Paul Eichwurtzle will never forget his first thoughts on the morning of the 9/11 terrorist attacks.
"Unreal who could be doing this," Eichwurtzle recalled. "Is this an accident? Is this an attack? The whole nation was in confusion at that point."
While the stunning images made most of us nervous, shocked and angered, Eichwurtzle, an Army cadet at the University of North Alabama, felt determined.
"That's what I signed up for as a soldier, is protect my family, my neighbors, my country, my community," he said.
He was not alone. His fellow cadet, Mike Park, remembers getting mentally focused for the inevitable (war).
"As that picture becomes clearer over time, it just reinforces what you're doing or what you should be doing, at least in my mind," Park said.
Their professor of military science, Lieutenant Colonel John Wright, arrived at the University of North Alabama's Westleyan Annex after a early morning jog.
"We were all watching TV and oblivious, and what in the world is going on?" Wright said. "Obviously, we began processing, well, what's going to happen?"
While watching the attack on America, Lieutenant Colonel John Wright took a breath and felt a heavier burden on himself as a leader of future combat commanders. He remembered his challenge to them that morning as they prepared to answer their nation's call to service.
"I went, 'Okay, gentlemen and ladies, it's time to take this seriously if you were not doing that before, because when you graduate and you are commissioned, you will be going to war against the enemies of the United States,'" Wright said.
It was a call to action that young cadets, Eichwurtzle and Park, would have to wait to answer. They had two more years before they were to be commissioned as new Army officers.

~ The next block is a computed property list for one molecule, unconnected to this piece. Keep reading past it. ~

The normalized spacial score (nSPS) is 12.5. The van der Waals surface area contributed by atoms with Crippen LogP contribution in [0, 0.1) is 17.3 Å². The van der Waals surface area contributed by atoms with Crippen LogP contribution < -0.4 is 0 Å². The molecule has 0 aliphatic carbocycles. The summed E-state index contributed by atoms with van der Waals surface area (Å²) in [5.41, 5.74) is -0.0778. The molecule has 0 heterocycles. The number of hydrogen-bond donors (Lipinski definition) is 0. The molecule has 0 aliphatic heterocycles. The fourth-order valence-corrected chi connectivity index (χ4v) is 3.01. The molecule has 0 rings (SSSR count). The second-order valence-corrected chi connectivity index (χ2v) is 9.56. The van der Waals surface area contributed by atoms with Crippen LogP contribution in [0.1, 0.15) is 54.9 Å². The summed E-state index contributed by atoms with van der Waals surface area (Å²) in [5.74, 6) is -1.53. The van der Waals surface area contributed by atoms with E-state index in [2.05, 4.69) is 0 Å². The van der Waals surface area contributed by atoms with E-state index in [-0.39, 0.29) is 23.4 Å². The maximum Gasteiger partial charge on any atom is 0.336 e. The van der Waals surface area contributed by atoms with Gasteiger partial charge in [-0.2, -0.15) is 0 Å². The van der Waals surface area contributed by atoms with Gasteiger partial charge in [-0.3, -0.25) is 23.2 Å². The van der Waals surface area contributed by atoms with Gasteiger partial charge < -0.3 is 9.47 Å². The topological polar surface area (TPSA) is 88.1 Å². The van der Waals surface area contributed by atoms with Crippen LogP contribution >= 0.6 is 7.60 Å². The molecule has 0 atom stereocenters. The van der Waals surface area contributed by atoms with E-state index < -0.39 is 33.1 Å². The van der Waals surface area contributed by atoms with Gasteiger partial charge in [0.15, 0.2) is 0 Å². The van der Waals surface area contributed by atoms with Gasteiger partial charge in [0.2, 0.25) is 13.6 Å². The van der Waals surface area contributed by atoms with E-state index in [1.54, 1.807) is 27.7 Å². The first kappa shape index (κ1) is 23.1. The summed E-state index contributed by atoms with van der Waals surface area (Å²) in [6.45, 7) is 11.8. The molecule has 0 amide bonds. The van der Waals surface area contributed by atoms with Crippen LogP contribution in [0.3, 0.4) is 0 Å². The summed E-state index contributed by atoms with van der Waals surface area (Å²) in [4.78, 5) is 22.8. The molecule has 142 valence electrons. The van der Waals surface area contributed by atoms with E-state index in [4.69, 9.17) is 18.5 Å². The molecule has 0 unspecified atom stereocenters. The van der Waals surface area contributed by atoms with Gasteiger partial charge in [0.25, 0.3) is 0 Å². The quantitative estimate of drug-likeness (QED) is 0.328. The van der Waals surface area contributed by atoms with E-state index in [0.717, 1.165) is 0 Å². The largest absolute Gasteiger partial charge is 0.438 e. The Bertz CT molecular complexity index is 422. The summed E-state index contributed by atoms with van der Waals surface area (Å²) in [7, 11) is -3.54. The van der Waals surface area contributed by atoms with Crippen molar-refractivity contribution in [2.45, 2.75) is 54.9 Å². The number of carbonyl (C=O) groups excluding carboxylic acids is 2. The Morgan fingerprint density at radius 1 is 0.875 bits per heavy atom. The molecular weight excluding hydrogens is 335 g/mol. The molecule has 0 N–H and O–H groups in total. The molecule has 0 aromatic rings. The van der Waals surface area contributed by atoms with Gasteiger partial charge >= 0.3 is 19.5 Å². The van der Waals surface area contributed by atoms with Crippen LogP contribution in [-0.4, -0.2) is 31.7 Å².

The 9/11 attack was already personal for the cadets with the Lion Battalion on the UNA campus, but it hit even closer to home for them when they found out one of their own was also killed on that fateful morning in September.
Major Dwayne Williams was only 40 years old. He was a devoted father and husband who was killed when the Pentagon was struck. The call to service for these cadets was more than about securing our freedom. There was now a face with a special bond that they were fighting for.
"That brought a real reality check that this is what we are going into," Eichwurtzle said. "We're not everyone's best friend, and not everyone is our best friend. There are people with ill-will and we have to match that."
Almost two decades later, Wright recalls one of the most certain things that happened during that time of uncertainty. These future officers never wavered.
"They could have have said, 'Well, I don't know about this thing,' but to their credit and this generation's credit, they didn't let us down," Wright said.
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